The Romans marched to meet the warhost, which was marching out searching for the Romans. The two met on Watling Street, a road from Londinium to the port city Deva (Chester) on the west coast. There, Suetonius picked a good piece of ground and moved onto it. The Britons, seeing the Romans trapped and brought to bay at last, moved to engage.

Suetonius formed his legions into wedges, usually an attack formation, but this time one used very well defensively. The Britannic advance- chariots followed by a mass of infantry- was funneled into the spaces between the wedges and there killed by swift stabs to thigh and belly. The Romans held the initial charges, then began their own advance. The wedges were a masterstroke of Suetonius- they pinched the Britons so close together they could not wield their weapons effectively, becoming little more than meat to be stabbed down and trodden upon.

The warhost broke, but the myriad civilians who had come to watch the battle from their wagons blocked any escape. The Roman charge destroyed the warriors, and after them, the civilians too.

Rome was firmly in command of southern and eastern Britannia from that point on until they withdrew in 410 AD.

Post-Boudicca and post-Roman


The Iceni survived the disaster, though were sharply reduced in both population and power. Decianus had fled the revolt, and his replacement Gaius Julius Alpinus Classicianus showed himself to be a far better man for the job. The Iceni quieted, and no further reports of them revolting have been discovered in ancient texts.

The Romans evacuated their forces from Britannia in 410. There is evidence that the Iceni survived this evacuation, though their eventual fate is unknown. It is known that the Angles settled in Iceni land and gave it their own name. The Book of Ely mentions dwellers in the fens and bogs called by the local “Fenlanders”, and that these people did not speak the tongue of the English. Others say the Iceni fled. Genetic examinations lead one to believe the Iceni are still there, hiding in plain sight among those into which they assimilated.

All these wonderfully conflicting fates leave one wondering did these invaders assimilate the locals, drive them fleeing into Briton lands (Wales) as they did other tribes, or did the Iceni withdraw on their own into the fens and marshes of the northern shores, there to exist as people but not a tribe until their origins were covered with the mists of time and forgotten by the mind of man.



Sources:

http://en.wikipedia.org/wiki/Iceni

http://www.britainexpress.com/History/roman/iceni.htm

http://www.bbc.co.uk/history/ancient/british_prehistory/iron_01.shtml#sixteen

http://www.oldcity.org.uk/norwich/history/history02.php

http://en.wikipedia.org/wiki/Britons_(Celtic_people)

http://en.wikipedia.org/wiki/Britannia

http://en.wikipedia.org/wiki/Norfolk

http://en.wikipedia.org/wiki/Roman_conquest_of_Britain

http://en.wikipedia.org/wiki/Roman_Britain

http://en.wikipedia.org/wiki/Prasutagus

http://www.geni.com/people/Gaius-Julius-Alpinus-Classicianus/6000000016098974495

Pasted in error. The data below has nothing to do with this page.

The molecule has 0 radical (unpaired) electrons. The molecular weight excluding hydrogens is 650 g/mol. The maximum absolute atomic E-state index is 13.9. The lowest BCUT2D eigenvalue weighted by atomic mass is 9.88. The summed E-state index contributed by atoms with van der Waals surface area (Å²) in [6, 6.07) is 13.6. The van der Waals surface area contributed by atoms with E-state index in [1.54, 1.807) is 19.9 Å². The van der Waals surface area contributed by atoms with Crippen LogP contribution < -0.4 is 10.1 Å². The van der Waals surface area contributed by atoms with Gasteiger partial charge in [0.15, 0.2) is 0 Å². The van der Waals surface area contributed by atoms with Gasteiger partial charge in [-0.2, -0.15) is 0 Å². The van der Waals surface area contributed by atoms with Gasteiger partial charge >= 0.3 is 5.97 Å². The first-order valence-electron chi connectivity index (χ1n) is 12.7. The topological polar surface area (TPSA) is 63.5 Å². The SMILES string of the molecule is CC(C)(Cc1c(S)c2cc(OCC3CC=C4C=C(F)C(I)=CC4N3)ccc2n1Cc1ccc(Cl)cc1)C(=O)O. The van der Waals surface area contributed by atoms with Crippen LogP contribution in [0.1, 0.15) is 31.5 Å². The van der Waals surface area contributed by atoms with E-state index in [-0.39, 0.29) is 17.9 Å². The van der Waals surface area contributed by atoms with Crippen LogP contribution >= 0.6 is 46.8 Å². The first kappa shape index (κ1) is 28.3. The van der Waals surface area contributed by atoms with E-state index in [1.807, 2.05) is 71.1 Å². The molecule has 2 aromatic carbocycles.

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[This message has been edited by Terikel Grayhair (edited 09-10-2013 @ 09:38 AM).]

AuthorReplies:
Awesome Eagle
Spear of Mars
(id: awesomated88)
posted 24 July 2013 01:20 EDT (US)     1 / 6       
Looks good, but Those more qualified than me will need to check the grammar and syntax.

Only one little nib/improvement to ask for:
How about some subheadings? Such as one for Pre-Roman history, another for during the roman occupation and Boudicca's revolt and another for Post-Roman Britannia?

Those who cannot learn from history are doomed to repeat it- George Santayana
History is a guide to navigation in perilous times. History is who we are and why we are the way we are- David C. McCullough
Wars not make one great- Yoda
Edorix
High King of Britain
posted 25 July 2013 14:46 EDT (US)     2 / 6       
Looks good... maybe link to my fuller account of the rebellion specifically, and/or to my history of early Roman Britain? /shameless plug
Long before Gaius Julius Caesar and his famous X Legion set foot on the rainy islands to the northwest of conquered Gaul, another people had crossed to take the lands from the natives and make it their own. These were the Pretani, a group of tribes sharing some characteristics of the Gauls whose lands they crossed, but whom most historians today consider a separate people. Pytheus met them, but in his writings, he misspelled Pretani to Britannia, and thus began the long history of the Britons on Britannia.
Archaeologists are undecided whether the Iron Age Britons should be seen as basically the first people who returned to Britain after the Ice Age and/or that plus Neolithic settlers. But by Caesar's time, he tells them the inlanders considered themselves to be "natives". Unfortunately this clashes a little with your folkwandering epic... Also, it is not Pytheas who first misspelled "Britannia"; Pytheas almost certainly spelled it "Prettanikē". Britannia may be the original Latin form, perhaps originally introduced by word of mouth from Gaulish-speakers. At any rate it seems to be an originally Latin misspelling.
south of the Brigantes resided the Iceni, in what is now Norfolk
It's hard to describe Norfolk as being south of anywhere. If you want to use the Brigantes as an example, which seems eminently reasonable, perhaps use "southeast"...?